Also notable during his Hamburg years, Handel fought a duel with his friend Johann Mattheson. Mattheson, a composer, singer, and conductor was performing as Antony in his opera Cleopatra. After his death in act three of the opera Mattheson decided to take over as conductor of the orchestra. This was, as composer of the work, his right. Like most conductors of the day, Mattheson conducted from the harpsichord. However, when he reached the harpsichord to relieve George Handel, Handel refused to budge. This resolved into a bitter argument during the opera, which culminated in the men taking the fight outside, swords drawn. Mattheson nearly killed Handel that night, but Handel was, quite luckily, saved by a coat button. The two men resolved their quarrel soon after the duel, and remained friends until the end of their lives.

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Program for Handel's opera Rodrigo
In 1706 Handel left Hamburg for Italy. He traveled around the Italian peninsula, hobnobbing with notable instrumental and opera composers of the day--Corelli, Lully, and both Domenico and Alessandro Scarlatti. During his years in Italy, Handel developed a taste for opera, and begin writing his own operas in a more Italian style. He composed two major operas in Italy--Rodrigo and Agrippina. Both premiered in Italy, and made Handel a household name in the Italian opera scene. In under four years, Handel went from virtually unknown to a rising superstar.

Handel was well known enough that he was offered the position as Kapellmeister to the Elector of Hanover. However, Handel's stay in Hanover was brief. By 1711 he had set out for London--the city he would call home for most of the rest of his life.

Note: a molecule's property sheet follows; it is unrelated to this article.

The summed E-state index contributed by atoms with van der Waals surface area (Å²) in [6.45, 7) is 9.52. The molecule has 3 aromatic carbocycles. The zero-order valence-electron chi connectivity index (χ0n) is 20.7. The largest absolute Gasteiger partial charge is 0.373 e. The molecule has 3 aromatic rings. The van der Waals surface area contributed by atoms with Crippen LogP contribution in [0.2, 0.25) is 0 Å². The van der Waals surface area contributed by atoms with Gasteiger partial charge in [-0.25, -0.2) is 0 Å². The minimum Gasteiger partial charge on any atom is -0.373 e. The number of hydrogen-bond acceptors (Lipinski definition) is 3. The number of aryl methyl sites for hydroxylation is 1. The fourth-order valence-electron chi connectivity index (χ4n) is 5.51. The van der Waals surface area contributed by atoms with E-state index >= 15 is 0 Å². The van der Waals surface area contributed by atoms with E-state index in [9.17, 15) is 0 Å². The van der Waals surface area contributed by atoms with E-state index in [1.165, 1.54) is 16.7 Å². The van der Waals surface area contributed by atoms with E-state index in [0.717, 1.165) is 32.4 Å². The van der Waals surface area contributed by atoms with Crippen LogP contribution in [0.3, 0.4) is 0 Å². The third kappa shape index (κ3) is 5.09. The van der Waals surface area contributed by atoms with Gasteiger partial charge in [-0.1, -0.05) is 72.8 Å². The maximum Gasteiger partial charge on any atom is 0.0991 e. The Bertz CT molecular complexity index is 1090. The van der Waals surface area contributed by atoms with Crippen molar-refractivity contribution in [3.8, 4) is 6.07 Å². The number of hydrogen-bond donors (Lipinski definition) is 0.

1711 saw Handel's opera Rinaldo premiere, which was an instant hit. It was the first Italian Opera written specifically for London, it contained dazzling effects, and featured stirring arias sung by experts. Rinaldo ran for a whopping 47 performances--an enormously long run for the time.

Following Rinaldo Handel produced hit after hit after hit. His work was so popular that in 1712 he received an annual salary of 200 pounds from Queen Anne, about 33,000 pounds in 2018 currency. He desperately wanted to stay in London--a city that eagerly embraced his work--and in 1714 London became his permanent home after his boss, the Elector of Hanover, became King George I of England.

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Handel's most famous work, by far, is his Messiah. (Score
pictured here) He is also known for Water Music, and
Zadok the Priest, which has been performed at the
coronation of every British Monarch since its
composition.
From 1711 to 1737 Handel focused the majority of his attention on Italian Opera. He was the co-manager of an Italian Opera, and he wrote many about 40 operas during his London years. Handel's operas elevated him to the level of a superstar, and Handel enjoyed great popularity during this time.

However, in 1728 Italian opera started to go out of vogue. Attendance fell, and operas still had to deal with enormous production costs, making it difficult for companies to remain in the black. In addition to financial troubles, Handel and his colleagues had to deal with the perceived immorality of opera, and disapproval of the pious English public. Beneath all this, it is unsurprising that in 1737, Handel's opera company folded.

Handel then turned his attention to oratorios. Oratorios had the advantage of telling a grandiose story in song, but didn't have the high production cost of an opera. Additionally, since they weren't being presented in a play (the height of immorality), oratorios could safely tell religious stories. It was with these religious works that Handel really made his mark.